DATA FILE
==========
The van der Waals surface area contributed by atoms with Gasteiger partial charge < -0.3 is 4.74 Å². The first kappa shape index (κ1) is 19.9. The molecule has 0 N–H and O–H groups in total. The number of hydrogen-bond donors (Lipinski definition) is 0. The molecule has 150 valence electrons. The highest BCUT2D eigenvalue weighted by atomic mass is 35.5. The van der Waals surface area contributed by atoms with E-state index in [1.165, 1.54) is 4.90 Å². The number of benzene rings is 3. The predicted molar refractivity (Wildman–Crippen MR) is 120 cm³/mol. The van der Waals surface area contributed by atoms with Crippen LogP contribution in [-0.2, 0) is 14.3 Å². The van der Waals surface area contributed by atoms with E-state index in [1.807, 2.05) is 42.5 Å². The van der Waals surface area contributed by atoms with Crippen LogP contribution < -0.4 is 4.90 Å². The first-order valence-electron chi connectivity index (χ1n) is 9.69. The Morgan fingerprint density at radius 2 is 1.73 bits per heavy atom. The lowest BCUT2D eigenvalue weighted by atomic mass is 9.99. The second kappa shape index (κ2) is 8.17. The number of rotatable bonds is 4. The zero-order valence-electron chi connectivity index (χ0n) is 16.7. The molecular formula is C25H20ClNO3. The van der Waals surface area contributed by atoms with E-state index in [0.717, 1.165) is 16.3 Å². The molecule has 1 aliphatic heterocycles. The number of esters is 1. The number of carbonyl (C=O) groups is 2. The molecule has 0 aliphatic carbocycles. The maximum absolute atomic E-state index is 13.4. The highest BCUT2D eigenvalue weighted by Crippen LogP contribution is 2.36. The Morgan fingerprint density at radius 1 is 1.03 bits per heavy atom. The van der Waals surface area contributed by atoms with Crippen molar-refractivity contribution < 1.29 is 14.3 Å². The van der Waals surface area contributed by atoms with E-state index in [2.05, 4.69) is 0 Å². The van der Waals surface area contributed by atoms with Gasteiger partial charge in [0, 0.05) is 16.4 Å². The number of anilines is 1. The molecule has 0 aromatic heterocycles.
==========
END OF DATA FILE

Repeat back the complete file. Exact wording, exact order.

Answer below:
The van der Waals surface area contributed by atoms with Gasteiger partial charge < -0.3 is 4.74 Å². The first kappa shape index (κ1) is 19.9. The molecule has 0 N–H and O–H groups in total. The number of hydrogen-bond donors (Lipinski definition) is 0. The molecule has 150 valence electrons. The highest BCUT2D eigenvalue weighted by atomic mass is 35.5. The van der Waals surface area contributed by atoms with E-state index in [1.165, 1.54) is 4.90 Å². The number of benzene rings is 3. The predicted molar refractivity (Wildman–Crippen MR) is 120 cm³/mol. The van der Waals surface area contributed by atoms with Crippen LogP contribution in [-0.2, 0) is 14.3 Å². The van der Waals surface area contributed by atoms with E-state index in [1.807, 2.05) is 42.5 Å². The van der Waals surface area contributed by atoms with Crippen LogP contribution < -0.4 is 4.90 Å². The first-order valence-electron chi connectivity index (χ1n) is 9.69. The Morgan fingerprint density at radius 2 is 1.73 bits per heavy atom. The lowest BCUT2D eigenvalue weighted by atomic mass is 9.99. The second kappa shape index (κ2) is 8.17. The number of rotatable bonds is 4. The zero-order valence-electron chi connectivity index (χ0n) is 16.7. The molecular formula is C25H20ClNO3. The van der Waals surface area contributed by atoms with E-state index in [0.717, 1.165) is 16.3 Å². The molecule has 1 aliphatic heterocycles. The number of esters is 1. The number of carbonyl (C=O) groups is 2. The molecule has 0 aliphatic carbocycles. The maximum absolute atomic E-state index is 13.4. The highest BCUT2D eigenvalue weighted by Crippen LogP contribution is 2.36. The Morgan fingerprint density at radius 1 is 1.03 bits per heavy atom. The van der Waals surface area contributed by atoms with Crippen molar-refractivity contribution < 1.29 is 14.3 Å². The van der Waals surface area contributed by atoms with E-state index in [2.05, 4.69) is 0 Å². The van der Waals surface area contributed by atoms with Gasteiger partial charge in [0, 0.05) is 16.4 Å². The number of anilines is 1. The molecule has 0 aromatic heterocycles.